12. Didier Anzieu, The Skin Ego: A Psychoanalytic Approach to Self, trans. Chris Turner (New Haven, Conn.: Yale University Press, 1989). As mentioned earlier, I am condensing a particular strand of psychoanalytic theory that has theorized dream-work as a process of thinking that is akin to “working through.” This approach modifies Freud’s thinking about symbolization. Whereas Freud had a somewhat rigid sense of symbol formation—he imagined a constancy of the relationship between the symbol and what it represents—later analysts emphasize symbolic function: what the particular use of the symbol allows in terms of psychological development.
13. Hannah Segal wrote extensively on the subject of dreaming and symbol formation. Two important papers include “Notes on Symbol Formation,” International Journal of Psychoanalysis (1957), and “The Function of Dreams,” both reprinted in Work of Hanna Segal.
14. Mandela, Conversations with Myself (New York: Farrar, Straus, and Giroux, 2010).
A Discourse That Acts
1. Freud elaborated his thoughts about the function of words as a complex presentation that combines auditory, visual, and kinaesthetic elements in Appendix C of “The Unconscious,” Standard Edition 14 (1915): 209–15.
2. See Sándor Ferenczi, “To Whom Does One Relate One’s Dream?” (1912), reprinted in Further Contributions to the Theory and Technique of Psycho-analysis, 349 (London: Hogarth Press, 1950), and Ferenczi, “Dreams of the Unsuspecting” (1916–17), reprinted ibid., 346–48.
3. Masud Khan, “The Use and Abuse of Dream in Psychic Experience” (1972), reprinted in The Privacy of the Self, 306–15 (New York: International Universities Press, 1974).
4. Pontalis, Frontiers in Psychoanalysis, 28.
5. Freud, Interpretation of Dreams, xxiiv.
6. Masud Khan, “Dream Psychology and the Evolution of the Psychoanalytic Situation” (1962), reprinted in Privacy of the Self, 27–41; Khan, “The Use and Abuse of Dream in Psychic Experience” (1972), reprinted ibid., 306–15; and Khan, “The Changing Use of Dreams in Psychoanalytic Practice,” International Journal of Psychoanalysis 57 (1976): 325–30.
7. Khan, “Use and Abuse of Dream,” 314.
8. Khan, “Changing Use of Dreams,” 328.
9. Pontalis, Frontiers in Psychoanalysis, 33.
10. Ibid., 37.
11. Mandela, Long Walk to Freedom, 496–97.
12. J. L. Austin, How to Do Things with Words (Cambridge, Mass.: Harvard University Press, 1962).
14. Jean-Luc Nancy, The Experience of Freedom, trans. Bridget McDonald (Stanford, Calif.: Stanford University Press, 1993), 8.
15. Mandela, Conversations with Myself, 350.
Dreaming as a Practice of Freedom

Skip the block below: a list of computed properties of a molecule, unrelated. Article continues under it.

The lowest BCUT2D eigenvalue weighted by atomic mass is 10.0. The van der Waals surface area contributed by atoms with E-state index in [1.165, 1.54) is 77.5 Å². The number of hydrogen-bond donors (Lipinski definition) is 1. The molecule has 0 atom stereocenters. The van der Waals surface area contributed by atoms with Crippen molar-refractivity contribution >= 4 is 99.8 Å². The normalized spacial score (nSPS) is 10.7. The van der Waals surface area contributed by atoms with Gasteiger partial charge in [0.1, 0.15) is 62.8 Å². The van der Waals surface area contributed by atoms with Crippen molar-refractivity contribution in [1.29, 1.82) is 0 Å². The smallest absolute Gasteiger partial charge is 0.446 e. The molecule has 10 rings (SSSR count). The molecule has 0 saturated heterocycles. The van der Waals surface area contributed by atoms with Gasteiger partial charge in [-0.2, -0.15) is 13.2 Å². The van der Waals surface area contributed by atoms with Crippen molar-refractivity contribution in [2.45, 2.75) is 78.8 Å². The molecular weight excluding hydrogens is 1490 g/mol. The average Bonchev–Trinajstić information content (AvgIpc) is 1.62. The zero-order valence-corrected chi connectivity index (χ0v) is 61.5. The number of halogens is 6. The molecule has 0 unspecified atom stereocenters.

1. Verne Harris, introduction to Mandela, Conversations with Myself, xv.
2. Philip Holden, Autobiography and Decolonization: Modernity, Masculinity, and the Nation-State (Madison: University of Wisconsin Press, 2008).
3. Richard Stengel, Mandela’s Way: Lessons on Life, Love, and Courage (New York: Crown, 2010), 16. See also Nadine Gordimer, Living in Hope and History (London: Bloomsbury, 1999), and Daniel Roux, “Mandela Writing/Writing Mandela,” in The Cambridge Companion to Nelson Mandela, 205–23 (New York: Cambridge University Press, 2014).
4. Shortly before his death in 1984, Foucault spoke of an idea for a new book on “technologies of the self.” He gave several lectures on the topic, including a seminar presented at the University of Vermont in fall 1982. A partial record of the seminar is published in Technologies of the Self: A Seminar with Michel Foucault, ed. Luther H. Martin, Huck Gutman, and Patrick H. Hutton (London: Tavistock, 1988).
5. Michel Foucault, “The Ethics of the Concern of the Self as a Practice of Freedom,” in Ethics: Subjectivity and Truth, ed. Paul Rabinow, trans. Robert Hurley et al. (New York: New Press, 1997), 283–84.
6. Mandela, Long Walk to Freedom, 624–25.
7. Achilles Tatius, The Adventures of Leucippe and Clitophon, cited in Michel Foucault, The Care of the Self, vol. 3 of The History of Sexuality, trans. Robert Hurley (New York: Vintage, 1988), 5.
8. Foucault, Care of the Self, 35.
9. Mandela kept a series of desk calendars on Robben Island and in Pollsmoor and Victor Verster prisons, which run from 1976 to 1989. These particular entries are reprinted in Mandela, Conversations with Myself, 267–68. The calendars and other items can be viewed at the Nelson Mandela Centre of Memory, http://www.archive.nelsonmadela.org/.
1. Hannah Arendt, Men in Dark Times (New York: Harcourt Brace, 1968), viii. As Arendt acknowledges, “dark times” is a phrase borrowed from Bertolt Brecht’s poem “To Posterity.” Scott Horton provides an original translation and discussion of Brecht’s poem on Harper’s Blog, January 15, 2008, http://harpers.org/blog/2008/01/brecht-to-those-who-follow-in-our-wake/.